Jesus Ramos was pleasantly surprised when he was informed that Joey Spencer wanted to fight him.

Ramos assumed that opposing Spencer wasn’t even a possibility because unbeaten prospects typically don’t face undefeated prospects or contenders as they attempt to establish themselves. Spencer, 22, and Ramos, 21, nevertheless embraced this risky fight, which has been scheduled as the co-feature on the David Benavidez-Caleb Plant undercard March 25 in Las Vegas, early in their careers.

The 10-round, 154-pound battle between Ramos (19-0, 15 KOs), a southpaw from Casa Grande, Arizona, and Spencer (16-0, 10 KOs), an orthodox boxer from Linden, Michigan, will be one of four fights Showtime Pay-Per-View will televise that night from MGM Grand Garden Arena.

“It was surprising because of the fact that, you know, how [Spencer] said that prospects nowadays, you know, they don’t look for fights like these,” Ramos stated during a virtual press conference recently. “They go the other way, [take other] routes and they look for, you know, different fights, and not between two undefeated fighters. So, I was surprised, but at the same time excited because I knew what kind of fight this would be. And, you know, I was just excited about the possibilities, man.

“You know, I knew that me fighting him was gonna be big. And it is big, you know, co-main event at the MGM, on a huge card. So, you know, that’s exactly what I imagined, you know, something as big as this. And, yeah man, it was great news. It was something huge and we’ve been preparing ever since, ever since we got [this] news.”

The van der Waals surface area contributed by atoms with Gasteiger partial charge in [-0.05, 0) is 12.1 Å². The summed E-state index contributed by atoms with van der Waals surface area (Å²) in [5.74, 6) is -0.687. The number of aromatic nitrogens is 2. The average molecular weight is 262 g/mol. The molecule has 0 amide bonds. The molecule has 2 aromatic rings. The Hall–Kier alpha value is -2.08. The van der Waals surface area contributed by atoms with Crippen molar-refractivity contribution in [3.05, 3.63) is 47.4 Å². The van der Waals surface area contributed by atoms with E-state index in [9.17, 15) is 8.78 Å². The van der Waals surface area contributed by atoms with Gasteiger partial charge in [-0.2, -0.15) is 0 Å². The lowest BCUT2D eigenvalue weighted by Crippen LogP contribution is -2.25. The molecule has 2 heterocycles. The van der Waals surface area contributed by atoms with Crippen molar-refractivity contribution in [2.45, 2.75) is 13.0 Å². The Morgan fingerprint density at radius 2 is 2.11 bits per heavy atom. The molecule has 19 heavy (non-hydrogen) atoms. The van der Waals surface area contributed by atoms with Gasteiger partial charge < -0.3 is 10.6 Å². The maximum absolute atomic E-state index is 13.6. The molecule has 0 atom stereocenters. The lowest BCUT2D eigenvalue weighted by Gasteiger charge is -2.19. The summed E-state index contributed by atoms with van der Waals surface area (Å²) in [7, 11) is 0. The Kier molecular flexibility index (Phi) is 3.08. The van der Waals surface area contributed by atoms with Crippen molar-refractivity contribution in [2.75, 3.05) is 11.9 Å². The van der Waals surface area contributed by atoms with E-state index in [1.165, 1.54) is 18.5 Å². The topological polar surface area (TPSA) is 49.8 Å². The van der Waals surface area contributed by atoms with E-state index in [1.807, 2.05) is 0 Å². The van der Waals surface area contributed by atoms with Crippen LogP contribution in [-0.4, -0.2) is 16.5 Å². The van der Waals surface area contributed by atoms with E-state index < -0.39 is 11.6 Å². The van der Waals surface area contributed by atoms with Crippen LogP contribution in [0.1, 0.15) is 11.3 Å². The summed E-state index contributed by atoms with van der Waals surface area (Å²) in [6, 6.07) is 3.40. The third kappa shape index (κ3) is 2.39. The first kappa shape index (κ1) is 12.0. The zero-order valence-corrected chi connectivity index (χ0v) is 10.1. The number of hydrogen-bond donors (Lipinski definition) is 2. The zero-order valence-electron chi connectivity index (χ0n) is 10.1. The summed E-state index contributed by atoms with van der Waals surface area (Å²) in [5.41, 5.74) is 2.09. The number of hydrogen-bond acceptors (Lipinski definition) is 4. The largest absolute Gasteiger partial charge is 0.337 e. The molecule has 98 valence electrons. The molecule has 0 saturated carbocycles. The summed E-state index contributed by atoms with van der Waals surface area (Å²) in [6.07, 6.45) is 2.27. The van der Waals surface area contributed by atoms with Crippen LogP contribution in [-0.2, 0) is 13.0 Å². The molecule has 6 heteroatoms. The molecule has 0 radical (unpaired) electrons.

Spencer decisively defeated previously unbeaten Mexican prospect Kevin Salgado in his last fight, a 10-rounder September 4 at Arena in Los Angeles. Two judges scored nine rounds apiece for Spencer (99-91, 99-91), who recorded a shutout on the other card (100-90) against Salgado (15-1-1, 10 KOs) on the Andy Ruiz-Luis Ortiz undercard.

“He looked good, man,” Ramos said of Spencer’s win against Salgado. “It was a good performance. He looked good. I saw some things that he was doing good. And yeah, you know, and I don’t expect him to be the same fighter because, you know, I myself have stepped up like that. And, like he said, you know, you go back and then you watch and you make a lot of improvements. So, I don’t expect him to be the same fighter that he was that night. But, like I said, he did a lot of good things in there. And yeah, you know, we’re ready for him.”

Keith Idec is a senior writer/columnist for He can be reached on Twitter @Idecboxing.